Editor's Note: This column is reprinted with permission of the Washington Examiner. Click here to read it at that site.
Last Thursday—which happened to be the 220th anniversary of the ratification of the Bill of Rights—the Senate passed a defense bill that demonstrates just how cavalier Congress can be with our fundamental liberties.
Given the opportunity to clarify existing law and confirm that American citizens are not subject to indefinite military detention at the order of the president—Congress punted.
After a debate in which key members seriously contemplated empowering the president to "Gitmo-ize" Americans suspected of terrorist activity, the National Defense Authorization Act of 2012 leaves the question open. Maybe he can, maybe he can't, so let's let the courts sort it out.
The legislation is ready for President Obama's signature, the president having caved on his earlier veto threat. Happy Bill of Rights Day!
It could have been even worse. An earlier version of the bill would, according to one of its cosponsors, Sen. John McCain, R-Ariz., have allowed the president to use the U.S. military to seize American citizens on the home front and ship them to Guantanamo.
Sen. Lindsey Graham, R-S.C., cheered the provision, because it would "basically say in law for the first time that the homeland is part of the battlefield." He added that "I believe our military should be deeply involved in fighting these guys at home."
James Madison, the father of the Bill of Rights, was somewhat less giddy about the prospect of militarizing the home front. "A standing military force, with an overgrown Executive will not long be safe companions to liberty," he warned at the Constitutional Convention, "the means of defense against foreign danger have always been the instruments of tyranny at home."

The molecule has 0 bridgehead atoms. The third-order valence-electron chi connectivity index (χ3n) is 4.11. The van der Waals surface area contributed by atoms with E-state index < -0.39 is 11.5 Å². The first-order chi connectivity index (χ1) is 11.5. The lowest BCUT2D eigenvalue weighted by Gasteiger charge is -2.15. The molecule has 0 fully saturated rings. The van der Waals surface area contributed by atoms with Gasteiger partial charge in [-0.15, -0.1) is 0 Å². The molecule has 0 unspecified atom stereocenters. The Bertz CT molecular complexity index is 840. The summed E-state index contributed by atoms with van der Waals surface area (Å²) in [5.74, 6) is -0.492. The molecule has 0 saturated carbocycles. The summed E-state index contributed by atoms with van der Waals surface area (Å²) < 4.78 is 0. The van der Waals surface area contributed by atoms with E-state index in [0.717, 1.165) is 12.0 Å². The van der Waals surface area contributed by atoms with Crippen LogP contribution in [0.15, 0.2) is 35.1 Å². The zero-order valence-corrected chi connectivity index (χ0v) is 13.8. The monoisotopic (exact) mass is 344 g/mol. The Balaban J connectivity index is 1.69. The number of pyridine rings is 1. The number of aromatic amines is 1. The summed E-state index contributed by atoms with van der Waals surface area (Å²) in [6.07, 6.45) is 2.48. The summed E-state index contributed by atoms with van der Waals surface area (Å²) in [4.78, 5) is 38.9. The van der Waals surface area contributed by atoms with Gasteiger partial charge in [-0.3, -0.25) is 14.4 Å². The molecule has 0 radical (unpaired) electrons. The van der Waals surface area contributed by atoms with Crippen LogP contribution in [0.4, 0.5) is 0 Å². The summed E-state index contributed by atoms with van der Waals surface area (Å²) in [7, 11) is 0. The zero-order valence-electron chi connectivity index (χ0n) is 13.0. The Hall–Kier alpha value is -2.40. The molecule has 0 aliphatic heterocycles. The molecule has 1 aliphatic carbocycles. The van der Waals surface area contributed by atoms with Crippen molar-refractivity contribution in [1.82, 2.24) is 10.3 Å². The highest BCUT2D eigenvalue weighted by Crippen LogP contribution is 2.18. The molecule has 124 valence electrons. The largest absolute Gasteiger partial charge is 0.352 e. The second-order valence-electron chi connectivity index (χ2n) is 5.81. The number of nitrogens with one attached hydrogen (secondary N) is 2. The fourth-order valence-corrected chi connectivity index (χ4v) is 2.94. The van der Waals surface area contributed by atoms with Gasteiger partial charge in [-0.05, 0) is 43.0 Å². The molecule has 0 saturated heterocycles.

Yet for all the Tea Party-inspired Constitution-waving on the Hill, only a minority of Republicans seem to share the Founders' justified fear of standing armies at home.
An amendment that would have explicitly excluded U.S. citizens from the bill's military detention provisions failed by a 45-55 vote in the Senate, with only a handful of Tea Party Republicans—including Sens. Rand Paul, R-Ky., Mike Lee, R-Utah, and Mark Kirk, R-Ill.,—breaking with their party to oppose selective martial law within the United States.
The language that passed Thursday ducks the issue, stating that the bill isn't intended to change existing law on U.S. citizens arrested in the U.S. But the compromise Congress settled on settles nothing. Existing law is unclear, and the NDAA makes it murkier still.
In 2002 during the Bush administration, federal officials seized Brooklyn-born al Qaeda suspect Jose Padilla, declared him an "enemy combatant," and ordered him held in a military brig without charges.
The Bush Justice Department argued that Congress had authorized military detention of citizens at home when it authorized war against al Qaeda. But fearing a Supreme Court rebuke, the administration transferred Padilla to federal prison in early 2006, so that question has never been resolved by the Court.
But Congress can clarify the issue itself. Paul has joined 12 of his colleagues in backing the "Due Process Guarantee Act of 2011," which insists that congressional authorization for a war "shall not authorize the detention without charge or trial of a citizen...apprehended in the United States, unless an Act of Congress expressly authorizes such detention."
A decade into the War on Terror, al Qaeda is a radically diminished force. At home, it's apparently been reduced to a few hapless radicals, too dumb to realize they're being played by FBI informants.
If Congress thinks its necessary to turn America into a battlefield to address that sort of threat, the least they can do is to say so.
Gene Healy is a vice president at the Cato Institute and author of The Cult of the Presidency: America's Dangerous Devotion to Executive Power (Cato 2008). He is a columnist at the Washington Examiner, where a version of this article originally appeared. Click here to read it at that site.